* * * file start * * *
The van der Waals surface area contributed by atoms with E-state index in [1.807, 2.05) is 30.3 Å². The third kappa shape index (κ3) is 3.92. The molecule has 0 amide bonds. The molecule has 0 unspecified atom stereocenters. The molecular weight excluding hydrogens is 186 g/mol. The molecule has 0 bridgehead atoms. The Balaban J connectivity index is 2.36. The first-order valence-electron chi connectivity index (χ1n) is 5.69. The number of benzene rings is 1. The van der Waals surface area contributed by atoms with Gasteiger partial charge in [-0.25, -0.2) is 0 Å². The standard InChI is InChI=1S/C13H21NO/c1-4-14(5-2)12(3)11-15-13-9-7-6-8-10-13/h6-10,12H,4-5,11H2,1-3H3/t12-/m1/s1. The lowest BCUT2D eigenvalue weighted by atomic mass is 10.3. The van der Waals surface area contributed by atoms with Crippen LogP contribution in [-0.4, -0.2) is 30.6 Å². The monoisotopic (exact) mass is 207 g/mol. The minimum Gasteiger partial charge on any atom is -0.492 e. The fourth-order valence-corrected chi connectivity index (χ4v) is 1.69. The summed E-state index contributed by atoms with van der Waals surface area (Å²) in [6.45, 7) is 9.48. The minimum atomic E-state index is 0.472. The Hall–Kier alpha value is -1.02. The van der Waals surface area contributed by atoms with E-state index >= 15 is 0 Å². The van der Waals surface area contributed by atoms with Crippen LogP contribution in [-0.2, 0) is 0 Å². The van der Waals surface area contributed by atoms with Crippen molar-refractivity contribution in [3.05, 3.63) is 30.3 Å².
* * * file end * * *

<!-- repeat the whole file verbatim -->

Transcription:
The van der Waals surface area contributed by atoms with E-state index in [1.807, 2.05) is 30.3 Å². The third kappa shape index (κ3) is 3.92. The molecule has 0 amide bonds. The molecule has 0 unspecified atom stereocenters. The molecular weight excluding hydrogens is 186 g/mol. The molecule has 0 bridgehead atoms. The Balaban J connectivity index is 2.36. The first-order valence-electron chi connectivity index (χ1n) is 5.69. The number of benzene rings is 1. The van der Waals surface area contributed by atoms with Gasteiger partial charge in [-0.25, -0.2) is 0 Å². The standard InChI is InChI=1S/C13H21NO/c1-4-14(5-2)12(3)11-15-13-9-7-6-8-10-13/h6-10,12H,4-5,11H2,1-3H3/t12-/m1/s1. The lowest BCUT2D eigenvalue weighted by atomic mass is 10.3. The van der Waals surface area contributed by atoms with Crippen LogP contribution in [-0.4, -0.2) is 30.6 Å². The monoisotopic (exact) mass is 207 g/mol. The minimum Gasteiger partial charge on any atom is -0.492 e. The fourth-order valence-corrected chi connectivity index (χ4v) is 1.69. The summed E-state index contributed by atoms with van der Waals surface area (Å²) in [6.45, 7) is 9.48. The minimum atomic E-state index is 0.472. The Hall–Kier alpha value is -1.02. The van der Waals surface area contributed by atoms with E-state index >= 15 is 0 Å². The van der Waals surface area contributed by atoms with Crippen LogP contribution in [-0.2, 0) is 0 Å². The van der Waals surface area contributed by atoms with Crippen molar-refractivity contribution in [3.05, 3.63) is 30.3 Å².